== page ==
“He walked to one wall where shelves had been built and he noticed stacks — hundreds — of National Geographic magazines. He knew that the collection had to have considerable financial value; copies went back to the 1890’s. As a friendly gesture, he wiped some cobwebs away from the magazines. It made him feel as if he were helping preserve the treasure.”

Is Al Dempsey putting us all on? Scenes like the one where Brook wakes up from a near-rape to find her face covered in a thick, sticky substance that goes up her nose and gets in her eyes, only to discover it’s aged brandy, indicate yes. Then again, this is a book written by Al Dempsey, assisted by co-author Sidney Levine, and based on a screenplay by Joe Van Winkle and maybe they’d recently scored some really good cocaine?

Adding to the lunacy is the quality of the paperback which is full of misspellings (“irrevokable”) and wavering lines of typeset that occasionally print one word on top of the other, giving it the air of a book printed by hand in a basement on a press made of old tin cans and bits of dead cat, rather than coming from a respectable publisher like Tor.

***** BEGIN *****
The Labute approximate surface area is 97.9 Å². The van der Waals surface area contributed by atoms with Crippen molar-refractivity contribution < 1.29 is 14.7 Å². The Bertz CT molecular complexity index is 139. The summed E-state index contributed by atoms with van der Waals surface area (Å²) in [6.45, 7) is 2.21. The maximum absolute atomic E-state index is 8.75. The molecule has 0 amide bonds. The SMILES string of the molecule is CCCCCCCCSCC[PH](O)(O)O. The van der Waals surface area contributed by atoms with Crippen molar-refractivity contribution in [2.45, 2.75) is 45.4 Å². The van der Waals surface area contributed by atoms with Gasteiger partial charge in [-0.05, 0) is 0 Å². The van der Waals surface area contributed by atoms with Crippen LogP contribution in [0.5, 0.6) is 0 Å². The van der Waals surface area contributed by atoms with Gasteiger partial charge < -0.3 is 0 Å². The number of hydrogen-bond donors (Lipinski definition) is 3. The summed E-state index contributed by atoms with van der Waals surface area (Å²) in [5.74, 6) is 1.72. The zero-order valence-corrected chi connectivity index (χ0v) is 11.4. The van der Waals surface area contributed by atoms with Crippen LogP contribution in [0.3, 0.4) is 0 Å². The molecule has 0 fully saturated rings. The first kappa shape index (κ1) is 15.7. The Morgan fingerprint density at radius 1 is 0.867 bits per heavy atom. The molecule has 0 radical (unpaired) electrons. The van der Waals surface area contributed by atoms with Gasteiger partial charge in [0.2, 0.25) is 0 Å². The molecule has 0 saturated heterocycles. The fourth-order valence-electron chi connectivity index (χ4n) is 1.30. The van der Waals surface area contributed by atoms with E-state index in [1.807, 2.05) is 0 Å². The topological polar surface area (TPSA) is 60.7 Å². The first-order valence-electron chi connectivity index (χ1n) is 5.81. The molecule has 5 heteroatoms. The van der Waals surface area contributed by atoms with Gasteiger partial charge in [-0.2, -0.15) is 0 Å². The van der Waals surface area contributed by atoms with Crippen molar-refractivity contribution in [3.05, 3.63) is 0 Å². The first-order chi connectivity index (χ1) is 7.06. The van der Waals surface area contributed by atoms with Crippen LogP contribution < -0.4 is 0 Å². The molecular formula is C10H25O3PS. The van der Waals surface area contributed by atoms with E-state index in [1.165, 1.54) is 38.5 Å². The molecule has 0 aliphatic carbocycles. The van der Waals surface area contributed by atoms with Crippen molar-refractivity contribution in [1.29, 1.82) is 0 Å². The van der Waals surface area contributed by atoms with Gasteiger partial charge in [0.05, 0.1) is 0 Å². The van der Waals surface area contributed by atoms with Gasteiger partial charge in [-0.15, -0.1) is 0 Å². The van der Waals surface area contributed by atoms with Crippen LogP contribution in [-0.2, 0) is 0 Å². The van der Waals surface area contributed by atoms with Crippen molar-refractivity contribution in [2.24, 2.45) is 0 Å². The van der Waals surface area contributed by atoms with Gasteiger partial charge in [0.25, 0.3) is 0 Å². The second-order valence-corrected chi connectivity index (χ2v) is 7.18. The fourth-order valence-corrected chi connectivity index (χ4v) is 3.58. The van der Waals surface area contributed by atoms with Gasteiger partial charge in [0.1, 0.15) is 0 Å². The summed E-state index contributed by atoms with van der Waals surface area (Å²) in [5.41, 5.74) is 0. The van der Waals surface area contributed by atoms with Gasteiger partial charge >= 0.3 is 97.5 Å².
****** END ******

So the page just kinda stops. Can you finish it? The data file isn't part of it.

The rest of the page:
All I can do when I encounter a book this wonderful is quote Brook:

“Oh, Willa. It is so…” sobbing interrupted her. “It is ssoooo…horrid.”

You said it, kid. Now get your butt back to the nuthouse.

Grady Hendrix has written for publications ranging from Playboy to World Literature Today; his most recent novel is Horrorstör, about a haunted Ikea, while My Best Friend’s Exorcism (which is like Beaches meets The Exorcist) will be out from Quirk Books on May 17th.